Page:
- CITATIONS: 1
|Application ||WB, E|
|Calculated MW||60219 Da|
|Other Names||Transcription factor p65, Nuclear factor NF-kappa-B p65 subunit, Nuclear factor of kappa light polypeptide gene enhancer in B-cells 3, RELA, NFKB3|
|Target/Specificity||This NFKB Antibody is generated from rabbits immunized with a KLH conjugated synthetic phosphopeptide corresponding to amino acid residues surrounding S536 of human NFKB.|
|Format||Purified polyclonal antibody supplied in PBS with 0.09% (W/V) sodium azide. This antibody is purified through a protein A column, followed by peptide affinity purification.|
|Storage||Maintain refrigerated at 2-8°C for up to 2 weeks. For long term storage store at -20°C in small aliquots to prevent freeze-thaw cycles.|
|Precautions||Phospho-NFKB(S536) Antibody is for research use only and not for use in diagnostic or therapeutic procedures.|
|Function||NF-kappa-B is a pleiotropic transcription factor present in almost all cell types and is the endpoint of a series of signal transduction events that are initiated by a vast array of stimuli related to many biological processes such as inflammation, immunity, differentiation, cell growth, tumorigenesis and apoptosis. NF-kappa-B is a homo- or heterodimeric complex formed by the Rel-like domain-containing proteins RELA/p65, RELB, NFKB1/p105, NFKB1/p50, REL and NFKB2/p52 and the heterodimeric p65-p50 complex appears to be most abundant one. The dimers bind at kappa-B sites in the DNA of their target genes and the individual dimers have distinct preferences for different kappa-B sites that they can bind with distinguishable affinity and specificity. Different dimer combinations act as transcriptional activators or repressors, respectively. NF-kappa-B is controlled by various mechanisms of post-translational modification and subcellular compartmentalization as well as by interactions with other cofactors or corepressors. NF-kappa-B complexes are held in the cytoplasm in an inactive state complexed with members of the NF-kappa-B inhibitor (I-kappa-B) family. In a conventional activation pathway, I-kappa-B is phosphorylated by I-kappa-B kinases (IKKs) in response to different activators, subsequently degraded thus liberating the active NF-kappa-B complex which translocates to the nucleus. NF-kappa-B heterodimeric p65-p50 and p65-c-Rel complexes are transcriptional activators. The NF-kappa-B p65-p65 complex appears to be involved in invasin-mediated activation of IL-8 expression. The inhibitory effect of I-kappa-B upon NF-kappa-B the cytoplasm is exerted primarily through the interaction with p65. p65 shows a weak DNA-binding site which could contribute directly to DNA binding in the NF-kappa-B complex. Associates with chromatin at the NF-kappa-B promoter region via association with DDX1. Essential for cytokine gene expression in T-cells (PubMed:15790681).|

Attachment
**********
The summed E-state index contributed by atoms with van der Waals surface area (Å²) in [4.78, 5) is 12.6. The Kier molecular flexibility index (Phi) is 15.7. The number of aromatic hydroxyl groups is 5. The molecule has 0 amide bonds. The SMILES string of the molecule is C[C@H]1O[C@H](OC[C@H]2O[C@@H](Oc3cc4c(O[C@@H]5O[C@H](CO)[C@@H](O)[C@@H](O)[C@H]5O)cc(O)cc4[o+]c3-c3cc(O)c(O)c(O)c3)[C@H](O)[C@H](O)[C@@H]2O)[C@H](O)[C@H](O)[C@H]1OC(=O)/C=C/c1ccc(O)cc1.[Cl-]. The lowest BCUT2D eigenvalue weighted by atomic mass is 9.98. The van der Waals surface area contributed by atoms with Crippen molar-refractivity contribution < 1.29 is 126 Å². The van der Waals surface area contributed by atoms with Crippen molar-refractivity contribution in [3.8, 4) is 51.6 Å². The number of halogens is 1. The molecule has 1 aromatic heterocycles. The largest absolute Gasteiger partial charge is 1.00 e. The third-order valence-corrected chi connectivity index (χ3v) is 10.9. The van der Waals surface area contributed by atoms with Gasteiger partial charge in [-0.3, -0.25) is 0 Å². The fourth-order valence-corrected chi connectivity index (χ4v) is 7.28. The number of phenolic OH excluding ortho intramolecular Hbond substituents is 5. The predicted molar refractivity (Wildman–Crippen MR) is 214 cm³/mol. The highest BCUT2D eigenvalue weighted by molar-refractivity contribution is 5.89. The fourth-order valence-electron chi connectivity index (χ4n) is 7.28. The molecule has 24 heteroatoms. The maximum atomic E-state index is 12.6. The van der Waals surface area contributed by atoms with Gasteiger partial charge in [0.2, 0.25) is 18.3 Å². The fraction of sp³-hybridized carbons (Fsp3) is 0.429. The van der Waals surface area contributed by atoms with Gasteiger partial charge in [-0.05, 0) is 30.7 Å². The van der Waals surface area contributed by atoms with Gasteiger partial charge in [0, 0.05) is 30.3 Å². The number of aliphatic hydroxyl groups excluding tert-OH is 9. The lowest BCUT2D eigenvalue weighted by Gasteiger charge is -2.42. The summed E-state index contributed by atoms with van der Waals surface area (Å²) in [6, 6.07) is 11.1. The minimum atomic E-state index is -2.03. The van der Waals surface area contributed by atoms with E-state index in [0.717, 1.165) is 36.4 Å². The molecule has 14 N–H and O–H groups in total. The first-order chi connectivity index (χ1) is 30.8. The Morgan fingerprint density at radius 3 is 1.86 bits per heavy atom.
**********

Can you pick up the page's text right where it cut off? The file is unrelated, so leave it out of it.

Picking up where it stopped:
|Cellular Location||Nucleus. Cytoplasm. Note=Colocalized with DDX1 in the nucleus upon TNF-alpha induction (By similarity) Nuclear, but also found in the cytoplasm in an inactive form complexed to an inhibitor (I-kappa-B). Colocalizes with GFI1 in the nucleus after LPS stimulation.|
Provided below are standard protocols that you may find useful for product applications.
NFKB1 or NFKB2 is bound to REL, RELA, or RELB to form the NFKB complex. The p50 (NFKB1)/p65 (RELA) heterodimer is the most abundant form of NFKB. The NFKB complex is inhibited by I-kappa-B proteins (NFKBIA or NFKBIB), which inactivate NFKB by trapping it in the cytoplasm. Phosphorylation of serine residues on the I-kappa-B proteins by kinases (IKBKA or IKBKB) marks them for destruction via the ubiquitination pathway, thereby allowing activation of the NFKB complex. Activated NFKB complex translocates into the nucleus and binds DNA at kappa-B-binding motifs such as 5-prime GGGRNNYYCC 3-prime or 5-prime HGGARNYYCC 3-prime (where H is A, C, or T; R is an A or G purine; and Y is a C or T pyrimidine).
Zamora, M., et al., J. Biol. Chem. 279(37):38415-38423 (2004). Jeong, S.J., et al., Blood 104(5):1490-1497 (2004). Bohuslav, J., et al., J. Biol. Chem. 279(25):26115-26125 (2004). Yeh, P.Y., et al., J. Biol. Chem. 279(25):26143-26148 (2004). Jang, H.D., et al., J. Biol. Chem. 279(23):24873-24880 (2004).
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